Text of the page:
Electronic voting is 'the future'
Turnout for the local elections was "disappointing" but the biggest ever test of new voting methods produced "encouraging" results, Local Government Minister Nick Raynsford has insisted.
All-postal voting in 33 council areas in England produced an overall turnout of 50% in those areas.
Turnout generally was around 37%.
Twenty percent of all votes were cast electronically for the first time.
Mr Raynsford said the results proved that e-voting - including text messaging, electronic kiosk, digital television, touchtone phone and the internet - "is the future".
Shrewsbury & Atcham Borough Council, which used the widest range of voting methods in the UK, has also hailed the experiment a success.
It shows that these innovative arrangements to make possible new ways of voting can make a real difference
The Tory-controlled council - which trialled everything except text messaging - recorded a turnout of 55%, compared with 41% last year.
Mr Raynsford said e-voting had contributed to some "very, very good turnouts".
But he admitted: "The overall turnout levels were disappointing, but in the areas where we piloted alternative methods of voting, there is some very good news.
"In 33 local council areas in England, all postal voting took place ... and the turn out in those areas was 50%, so very, very much higher than elsewhere.
"It shows that these innovative arrangements to make possible new ways of voting can make a real difference."
Mr Raynsford stressed that the government needed to ensure that there was no risk of fraud or the integrity of the ballot being compromised.
"This is biggest electronic test of new voting that has ever been done anywhere in the world so we are in a highly innovative frame in England," he said.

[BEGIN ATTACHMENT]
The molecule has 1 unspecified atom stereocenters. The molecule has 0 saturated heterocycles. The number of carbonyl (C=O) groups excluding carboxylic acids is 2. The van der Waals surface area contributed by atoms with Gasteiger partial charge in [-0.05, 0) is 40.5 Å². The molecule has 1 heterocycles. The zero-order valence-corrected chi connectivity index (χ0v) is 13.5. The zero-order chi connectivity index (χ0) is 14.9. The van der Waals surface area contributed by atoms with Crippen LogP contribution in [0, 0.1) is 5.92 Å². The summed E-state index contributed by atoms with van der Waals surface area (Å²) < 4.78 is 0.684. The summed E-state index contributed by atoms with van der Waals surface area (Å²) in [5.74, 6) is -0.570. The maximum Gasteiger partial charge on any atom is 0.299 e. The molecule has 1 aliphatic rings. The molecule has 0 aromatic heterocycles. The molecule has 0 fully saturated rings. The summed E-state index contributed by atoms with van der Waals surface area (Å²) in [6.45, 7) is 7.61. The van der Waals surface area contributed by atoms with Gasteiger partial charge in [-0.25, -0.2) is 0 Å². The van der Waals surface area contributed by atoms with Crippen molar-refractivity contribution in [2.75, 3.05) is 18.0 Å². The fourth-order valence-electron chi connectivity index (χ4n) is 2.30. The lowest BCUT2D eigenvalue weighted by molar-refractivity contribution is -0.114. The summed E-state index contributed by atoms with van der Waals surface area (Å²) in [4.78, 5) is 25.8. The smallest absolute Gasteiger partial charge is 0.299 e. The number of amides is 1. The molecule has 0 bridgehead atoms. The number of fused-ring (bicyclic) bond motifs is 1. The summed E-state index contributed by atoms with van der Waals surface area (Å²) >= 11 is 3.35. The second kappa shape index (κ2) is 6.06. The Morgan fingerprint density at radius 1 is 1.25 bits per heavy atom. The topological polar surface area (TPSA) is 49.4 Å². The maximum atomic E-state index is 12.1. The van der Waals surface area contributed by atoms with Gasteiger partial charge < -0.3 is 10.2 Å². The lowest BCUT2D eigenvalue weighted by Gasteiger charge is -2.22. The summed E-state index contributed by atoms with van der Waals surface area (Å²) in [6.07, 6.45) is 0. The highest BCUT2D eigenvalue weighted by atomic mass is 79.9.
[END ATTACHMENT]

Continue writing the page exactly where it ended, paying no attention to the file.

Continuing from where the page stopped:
"There is no question that this is the future and we are going to draw on these pilots to refine the system and improve the technology and ensure that in the future it will be possible for people to use a range of methods to carry out their democratic rights."
For us seeing the technology in action it was absolutely breathtaking
Postal ballots in Shrewsbury & Atcham Borough Council proved the most popular voting channel - used by 80% of voters - out of an array of methods including electronic kiosk, digital television, touchtone phone and the internet.
Celia Bahrami, the council's assistant chief executive, said the trial "went absolutely brilliantly".
She was certain the increased turnout could be attributed to "the choice of voting channels", she said.
Out of the 20% who tried e-voting, 2,400 people used the internet, 1,227 used touchtone phones and 374 tried digital TV.
After polls closed at 9pm, e-counting brought the first result out at 10.10pm, with all the results out by 10.40pm.
Technically, it should be possible to have the first results within 10 or 20 minutes of the polls closing, said Mrs Bahrami.
Once you have tasted the cutting edge of technology, you don't really want to go back
"By yesterday, nearly 50% of our voters had registered their votes anyway, so on the last day it was relatively slow compared with a normal election.
"But we did have people still using the internet and phone voting right up to the polls closed at 9pm."
However, the technology did take the edge off a nail-biting finish at the final count.
"For the candidates it wasn't as exciting a night as it had been previously because they weren't physically watching people counting trays of votes," said Mrs Bahrami.
"But for us seeing the technology in action it was absolutely breathtaking."
Some 22,139 people turned out to vote in the Shrewsbury borough area, out of the 40,000 eligible.
In outlying areas postal votes were placed in central points at post offices or libraries. In the only parish council election in Hanwood, turnout was a record 69%.
Mrs Bahrami said she would not like to see the council returning to paper ballots, especially as it was the method she was forced to use.
"Once you have tasted the cutting edge of technology, you don't really want to go back.
"I was on my way into work and realised I hadn't voted and because my area wasn't doing any pilots I had to turn my car back and go to the polling station.
"If there had been e-voting, I could have logged on to my PC and registered my vote."
Mrs Bahrami said voting on the internet benefits candidates because they can publish their photo and mini manifesto without going to the expense of printing leaflets and delivering them.
Shrewsbury and Atcham is now carrying out a survey of electors to find out what people thought of the experience.